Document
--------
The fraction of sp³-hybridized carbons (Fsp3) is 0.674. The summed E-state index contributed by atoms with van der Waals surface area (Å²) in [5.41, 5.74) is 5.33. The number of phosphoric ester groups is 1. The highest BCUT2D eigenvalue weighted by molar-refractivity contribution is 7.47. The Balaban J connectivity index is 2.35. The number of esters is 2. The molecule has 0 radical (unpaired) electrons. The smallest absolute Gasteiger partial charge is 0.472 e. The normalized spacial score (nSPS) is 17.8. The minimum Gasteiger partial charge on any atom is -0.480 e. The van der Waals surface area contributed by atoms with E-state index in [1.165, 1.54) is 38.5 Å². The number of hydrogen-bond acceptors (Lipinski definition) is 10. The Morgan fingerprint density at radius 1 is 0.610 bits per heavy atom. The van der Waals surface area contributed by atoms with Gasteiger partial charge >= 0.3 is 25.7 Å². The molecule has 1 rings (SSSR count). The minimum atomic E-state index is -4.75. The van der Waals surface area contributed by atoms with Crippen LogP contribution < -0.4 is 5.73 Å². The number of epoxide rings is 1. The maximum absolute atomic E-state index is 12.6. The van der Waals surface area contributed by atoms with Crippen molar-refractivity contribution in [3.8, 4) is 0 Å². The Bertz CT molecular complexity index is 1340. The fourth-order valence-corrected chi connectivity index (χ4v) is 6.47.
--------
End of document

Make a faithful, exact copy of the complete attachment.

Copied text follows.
The fraction of sp³-hybridized carbons (Fsp3) is 0.674. The summed E-state index contributed by atoms with van der Waals surface area (Å²) in [5.41, 5.74) is 5.33. The number of phosphoric ester groups is 1. The highest BCUT2D eigenvalue weighted by molar-refractivity contribution is 7.47. The Balaban J connectivity index is 2.35. The number of esters is 2. The molecule has 0 radical (unpaired) electrons. The smallest absolute Gasteiger partial charge is 0.472 e. The normalized spacial score (nSPS) is 17.8. The minimum Gasteiger partial charge on any atom is -0.480 e. The van der Waals surface area contributed by atoms with E-state index in [1.165, 1.54) is 38.5 Å². The number of hydrogen-bond acceptors (Lipinski definition) is 10. The Morgan fingerprint density at radius 1 is 0.610 bits per heavy atom. The van der Waals surface area contributed by atoms with Gasteiger partial charge >= 0.3 is 25.7 Å². The molecule has 1 rings (SSSR count). The minimum atomic E-state index is -4.75. The van der Waals surface area contributed by atoms with Crippen LogP contribution < -0.4 is 5.73 Å². The number of epoxide rings is 1. The maximum absolute atomic E-state index is 12.6. The van der Waals surface area contributed by atoms with Crippen molar-refractivity contribution in [3.8, 4) is 0 Å². The Bertz CT molecular complexity index is 1340. The fourth-order valence-corrected chi connectivity index (χ4v) is 6.47.